The irritation derives from the fact that because Hersh is revered by so many people, his word is treated like gospel. Yet all he has done in this piece is engage in some storytelling that is impossible to effectively cross examine while Hersh guards the anonymity of his source. The credibility of the whole piece hangs on this one source and if that turned out to be Maloof, that would be the end of Hersh’s career. Even if it’s not Maloof, when one source gets cited 32 times, any reader who is reasonably alert should be asking themselves: in reporting a story of this complexity, why is this journalist relying so heavily on just one source?

    The actors in this story were in Syria, Turkey, Libya, Britain, and the U.S. and yet in order to engage in his “investigation”, Hersh never even had to drive out of Washington DC. All he had to do was sit and take notes while listening to some guy serve him the inside scoop — a guy whose credibility derives from nothing more than the description: “former intelligence official.”

    Michael Hayden, James Woolsey, John Negroponte, and Stephen Cambone are all former intelligence officials. That doesn’t make any of them inherently credible, least of all when they can hide under a cloak of anonymity.

    Moreover, by relying on this single storyteller, Hersh is able to skirt over the fact that he provides virtually no detail on how the attack was supposedly carried out under Turkish direction. He fudges important details. In one sentence he says “the sarin was supplied through Turkey” and then the next sentence he says the Turks “provided the training in producing the sarin and handling it.”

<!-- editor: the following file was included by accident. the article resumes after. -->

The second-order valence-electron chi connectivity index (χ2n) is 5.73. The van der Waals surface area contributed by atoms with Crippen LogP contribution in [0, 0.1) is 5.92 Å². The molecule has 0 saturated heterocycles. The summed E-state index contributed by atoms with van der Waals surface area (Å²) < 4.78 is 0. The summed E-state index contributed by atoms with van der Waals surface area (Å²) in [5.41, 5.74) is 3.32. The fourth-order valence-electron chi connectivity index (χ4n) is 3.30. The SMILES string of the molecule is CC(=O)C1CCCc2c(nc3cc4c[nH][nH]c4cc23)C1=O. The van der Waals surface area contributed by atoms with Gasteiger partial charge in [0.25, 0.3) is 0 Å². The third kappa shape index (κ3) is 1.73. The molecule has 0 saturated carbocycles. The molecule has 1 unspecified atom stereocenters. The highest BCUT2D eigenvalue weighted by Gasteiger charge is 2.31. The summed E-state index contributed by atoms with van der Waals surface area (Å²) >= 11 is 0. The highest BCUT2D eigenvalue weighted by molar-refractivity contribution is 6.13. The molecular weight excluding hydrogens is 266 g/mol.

What became abundantly clear from his previous article, “Whose sarin?”, was that Hersh has very little interest (or ability, perhaps) to investigate any of the technical issues relating to chemical weapons production and use. But the technicalities are crucial.

    Dan Kaszeta, a former US Army and US Secret Service specialist on chemical, biological, and radiological defense, pointed out that whoever conducted the chemical attack last August required the capability to produce one ton of sarin. “To produce at the scale required for the 8/21 attack, a large, sophisticated, and very expensive factory-scale facility is needed.”